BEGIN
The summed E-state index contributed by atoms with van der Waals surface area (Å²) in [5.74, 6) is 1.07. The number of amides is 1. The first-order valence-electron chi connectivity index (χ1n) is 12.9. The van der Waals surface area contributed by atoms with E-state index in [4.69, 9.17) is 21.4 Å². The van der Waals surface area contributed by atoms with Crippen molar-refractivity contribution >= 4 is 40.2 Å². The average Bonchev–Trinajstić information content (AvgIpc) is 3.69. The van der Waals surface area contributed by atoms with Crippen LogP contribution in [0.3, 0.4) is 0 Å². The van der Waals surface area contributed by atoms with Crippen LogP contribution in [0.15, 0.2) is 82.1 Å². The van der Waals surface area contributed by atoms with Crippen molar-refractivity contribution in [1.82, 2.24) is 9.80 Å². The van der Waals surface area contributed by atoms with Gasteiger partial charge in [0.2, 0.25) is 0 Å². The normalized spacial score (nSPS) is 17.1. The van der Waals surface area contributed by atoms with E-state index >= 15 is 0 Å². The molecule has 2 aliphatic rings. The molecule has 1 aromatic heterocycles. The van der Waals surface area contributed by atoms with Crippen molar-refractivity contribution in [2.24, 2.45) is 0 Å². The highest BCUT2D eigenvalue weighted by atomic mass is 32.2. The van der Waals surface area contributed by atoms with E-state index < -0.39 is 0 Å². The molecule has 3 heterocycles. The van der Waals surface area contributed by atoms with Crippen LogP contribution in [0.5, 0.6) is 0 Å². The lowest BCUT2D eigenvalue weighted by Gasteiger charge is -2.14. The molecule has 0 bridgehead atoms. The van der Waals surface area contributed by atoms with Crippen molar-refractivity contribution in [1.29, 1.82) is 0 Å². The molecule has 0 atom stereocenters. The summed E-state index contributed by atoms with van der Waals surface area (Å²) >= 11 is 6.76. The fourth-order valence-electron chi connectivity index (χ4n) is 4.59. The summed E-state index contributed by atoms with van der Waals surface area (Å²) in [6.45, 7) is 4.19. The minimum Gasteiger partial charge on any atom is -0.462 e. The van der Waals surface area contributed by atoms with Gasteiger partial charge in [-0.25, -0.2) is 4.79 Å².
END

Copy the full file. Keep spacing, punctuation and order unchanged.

The summed E-state index contributed by atoms with van der Waals surface area (Å²) in [5.74, 6) is 1.07. The number of amides is 1. The first-order valence-electron chi connectivity index (χ1n) is 12.9. The van der Waals surface area contributed by atoms with E-state index in [4.69, 9.17) is 21.4 Å². The van der Waals surface area contributed by atoms with Crippen molar-refractivity contribution >= 4 is 40.2 Å². The average Bonchev–Trinajstić information content (AvgIpc) is 3.69. The van der Waals surface area contributed by atoms with Crippen LogP contribution in [0.3, 0.4) is 0 Å². The van der Waals surface area contributed by atoms with Crippen LogP contribution in [0.15, 0.2) is 82.1 Å². The van der Waals surface area contributed by atoms with Crippen molar-refractivity contribution in [1.82, 2.24) is 9.80 Å². The van der Waals surface area contributed by atoms with Gasteiger partial charge in [0.2, 0.25) is 0 Å². The normalized spacial score (nSPS) is 17.1. The van der Waals surface area contributed by atoms with E-state index >= 15 is 0 Å². The molecule has 2 aliphatic rings. The molecule has 1 aromatic heterocycles. The van der Waals surface area contributed by atoms with Crippen molar-refractivity contribution in [2.24, 2.45) is 0 Å². The highest BCUT2D eigenvalue weighted by atomic mass is 32.2. The van der Waals surface area contributed by atoms with E-state index < -0.39 is 0 Å². The molecule has 3 heterocycles. The van der Waals surface area contributed by atoms with Crippen LogP contribution in [0.5, 0.6) is 0 Å². The lowest BCUT2D eigenvalue weighted by Gasteiger charge is -2.14. The molecule has 0 bridgehead atoms. The van der Waals surface area contributed by atoms with Crippen molar-refractivity contribution in [1.29, 1.82) is 0 Å². The molecule has 0 atom stereocenters. The summed E-state index contributed by atoms with van der Waals surface area (Å²) >= 11 is 6.76. The fourth-order valence-electron chi connectivity index (χ4n) is 4.59. The summed E-state index contributed by atoms with van der Waals surface area (Å²) in [6.45, 7) is 4.19. The minimum Gasteiger partial charge on any atom is -0.462 e. The van der Waals surface area contributed by atoms with Gasteiger partial charge in [-0.25, -0.2) is 4.79 Å².